Education for Sustainability can be a difficult task to accomplish in an ever-changing world. Students today face unprecedented challenges: climate change, gun violence, social injustice, and the depletion of resources. While we at the Children’s Environmental Literacy Foundation (CELF) believe these challenges present students with opportunities to innovate solutions, develop critical and systems thinking skills, we recognize messages of doom and gloom seen by students on a daily basis can elicit reactions of fear and hopelessness.
That is why CELF is pleased to announce our new partnership with Young Voices for the Planet, and its founder, Lynne Cherry.
The Young Voices for the Planet film series documents stories of youth speaking out, creating solutions, and catalyzing change. These uplifting stories focus on what young people are doing and how they are making a difference. The films inspire action as Lynne likes to say, “action is the antidote to fear.”
CELF has been showing two YVFP films in professional learning workshops. The film “Words Have Power,” has been an integral part of the CELF Citizen Science teacher training on air quality monitoring in school neighborhoods. This film tells the story of Jaysa who suffers from asthma—along with many other children in her school—in a community where particulate matter from a coal fired power plant affects the air quality and contributes to the county’s statistic of having the worst air pollution in the state. Jaysa worked with a group of citizens called the Healthy CT Alliance whose actions contributed to successfully closing Connecticut’s last coal fired power plant. Even though she was not old enough to vote, Jaysa studied the issue, wrote speeches and spoke up at city council to make sure her voice was heard. Using real world problem solving prepares students with holistic thinking skills so they are motivated to become agents of change to create a healthier and more sustainable future.
“Longing for a Local Lunch” is another YVFP film CELF has used with schools eager to incorporate fresh local food into the school cafeteria and wellness programs. These schools are eager to reduce processed food and incorporate fresh food grown locally. This seemingly simple idea presents teachers and schools with challenges ranging from health departments challenging the health of locally grown food to regulated short staffed cafeterias, to the need to keep the food costs low. The students from Monument Mountain High School in “Longing for a Local Lunch,” faced similar challenges. To solve these problems, a roundtable discussion was held with members of the community including state representatives from the Department of Health, the Department of Education, and the leader of Berkshire Grown, an organization that centers around locally grown food. This film shows teachers and students how to navigate the often invisible world of policy making encouraging students to speak out on issues they care about, and take action to create change in their communities.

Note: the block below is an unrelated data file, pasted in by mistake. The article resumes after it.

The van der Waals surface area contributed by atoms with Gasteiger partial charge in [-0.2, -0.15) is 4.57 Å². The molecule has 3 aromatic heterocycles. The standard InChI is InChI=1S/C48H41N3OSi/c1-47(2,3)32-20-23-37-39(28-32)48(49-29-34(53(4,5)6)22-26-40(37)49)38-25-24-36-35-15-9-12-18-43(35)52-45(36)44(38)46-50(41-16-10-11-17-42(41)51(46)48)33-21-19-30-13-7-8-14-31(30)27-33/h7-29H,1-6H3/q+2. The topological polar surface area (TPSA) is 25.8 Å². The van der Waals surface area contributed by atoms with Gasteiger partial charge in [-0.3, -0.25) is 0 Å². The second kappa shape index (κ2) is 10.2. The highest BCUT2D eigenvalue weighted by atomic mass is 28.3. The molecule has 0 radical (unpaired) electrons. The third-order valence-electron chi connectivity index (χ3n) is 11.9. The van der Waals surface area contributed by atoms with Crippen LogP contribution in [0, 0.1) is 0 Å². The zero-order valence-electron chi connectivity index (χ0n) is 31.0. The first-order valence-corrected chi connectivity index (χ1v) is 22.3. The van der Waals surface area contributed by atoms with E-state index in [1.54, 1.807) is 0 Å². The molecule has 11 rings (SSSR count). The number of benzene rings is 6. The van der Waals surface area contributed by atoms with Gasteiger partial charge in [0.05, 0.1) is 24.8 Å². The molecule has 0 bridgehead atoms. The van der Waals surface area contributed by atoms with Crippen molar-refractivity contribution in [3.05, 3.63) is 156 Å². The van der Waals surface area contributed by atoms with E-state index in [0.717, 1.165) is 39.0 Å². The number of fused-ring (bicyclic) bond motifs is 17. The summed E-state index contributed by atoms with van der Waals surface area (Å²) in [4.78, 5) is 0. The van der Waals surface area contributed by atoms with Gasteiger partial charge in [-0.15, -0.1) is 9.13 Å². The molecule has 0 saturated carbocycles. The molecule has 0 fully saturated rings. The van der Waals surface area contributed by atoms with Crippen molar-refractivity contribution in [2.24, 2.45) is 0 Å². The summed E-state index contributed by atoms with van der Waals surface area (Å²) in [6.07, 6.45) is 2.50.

Lynne Cherry is currently Visiting Scholar at The Benjamin Center, SUNY New Paltz, where she is collaborating with the Mid-Hudson Teacher Center to create a 6-hr online Professional Development Course on Civic Engagement and Democracy based on the Young Voices for the Planet film series. Interested teachers, environmental educators, and parents can register to download the YVFP Civic Engagement and Democracy Curriculum and be kept informed about the course release here: http://bit.ly/YVFP_CEAD_Curriculum.
CELF is delighted to partner with Young Voices for the Planet and to use their uplifting and inspiring stories of success to empower teachers and their students to take action in their own communities.
-Lisa Mechaley, Educator and Professional Development Facilitator